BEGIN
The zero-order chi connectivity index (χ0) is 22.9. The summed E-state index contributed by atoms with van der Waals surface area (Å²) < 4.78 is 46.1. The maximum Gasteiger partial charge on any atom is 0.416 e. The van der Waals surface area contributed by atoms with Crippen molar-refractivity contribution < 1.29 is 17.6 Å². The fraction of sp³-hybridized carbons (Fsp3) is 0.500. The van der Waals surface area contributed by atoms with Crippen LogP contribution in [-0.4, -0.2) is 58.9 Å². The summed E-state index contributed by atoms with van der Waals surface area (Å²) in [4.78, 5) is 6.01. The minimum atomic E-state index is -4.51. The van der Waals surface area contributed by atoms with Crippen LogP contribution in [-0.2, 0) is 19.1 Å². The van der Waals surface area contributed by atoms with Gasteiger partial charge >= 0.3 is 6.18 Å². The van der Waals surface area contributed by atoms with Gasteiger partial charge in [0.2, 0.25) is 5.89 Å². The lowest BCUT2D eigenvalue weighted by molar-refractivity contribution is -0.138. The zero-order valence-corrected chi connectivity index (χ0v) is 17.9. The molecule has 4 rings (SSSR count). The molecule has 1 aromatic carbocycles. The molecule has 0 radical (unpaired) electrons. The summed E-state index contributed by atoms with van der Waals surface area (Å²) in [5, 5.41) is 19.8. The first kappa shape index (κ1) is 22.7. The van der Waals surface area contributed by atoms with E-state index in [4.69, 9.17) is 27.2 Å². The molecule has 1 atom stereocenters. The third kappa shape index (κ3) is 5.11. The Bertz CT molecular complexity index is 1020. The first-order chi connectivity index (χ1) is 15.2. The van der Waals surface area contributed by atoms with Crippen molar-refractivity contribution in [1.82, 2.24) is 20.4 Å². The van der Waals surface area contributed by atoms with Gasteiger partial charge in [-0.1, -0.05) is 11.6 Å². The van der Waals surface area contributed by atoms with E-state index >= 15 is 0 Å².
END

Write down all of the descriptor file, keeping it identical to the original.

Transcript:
The zero-order chi connectivity index (χ0) is 22.9. The summed E-state index contributed by atoms with van der Waals surface area (Å²) < 4.78 is 46.1. The maximum Gasteiger partial charge on any atom is 0.416 e. The van der Waals surface area contributed by atoms with Crippen molar-refractivity contribution < 1.29 is 17.6 Å². The fraction of sp³-hybridized carbons (Fsp3) is 0.500. The van der Waals surface area contributed by atoms with Crippen LogP contribution in [-0.4, -0.2) is 58.9 Å². The summed E-state index contributed by atoms with van der Waals surface area (Å²) in [4.78, 5) is 6.01. The minimum atomic E-state index is -4.51. The van der Waals surface area contributed by atoms with Crippen LogP contribution in [-0.2, 0) is 19.1 Å². The van der Waals surface area contributed by atoms with Gasteiger partial charge >= 0.3 is 6.18 Å². The van der Waals surface area contributed by atoms with Gasteiger partial charge in [0.2, 0.25) is 5.89 Å². The lowest BCUT2D eigenvalue weighted by molar-refractivity contribution is -0.138. The zero-order valence-corrected chi connectivity index (χ0v) is 17.9. The molecule has 4 rings (SSSR count). The molecule has 1 aromatic carbocycles. The molecule has 0 radical (unpaired) electrons. The summed E-state index contributed by atoms with van der Waals surface area (Å²) in [5, 5.41) is 19.8. The first kappa shape index (κ1) is 22.7. The van der Waals surface area contributed by atoms with E-state index in [4.69, 9.17) is 27.2 Å². The molecule has 1 atom stereocenters. The third kappa shape index (κ3) is 5.11. The Bertz CT molecular complexity index is 1020. The first-order chi connectivity index (χ1) is 15.2. The van der Waals surface area contributed by atoms with Crippen molar-refractivity contribution in [1.82, 2.24) is 20.4 Å². The van der Waals surface area contributed by atoms with Gasteiger partial charge in [-0.1, -0.05) is 11.6 Å². The van der Waals surface area contributed by atoms with E-state index >= 15 is 0 Å².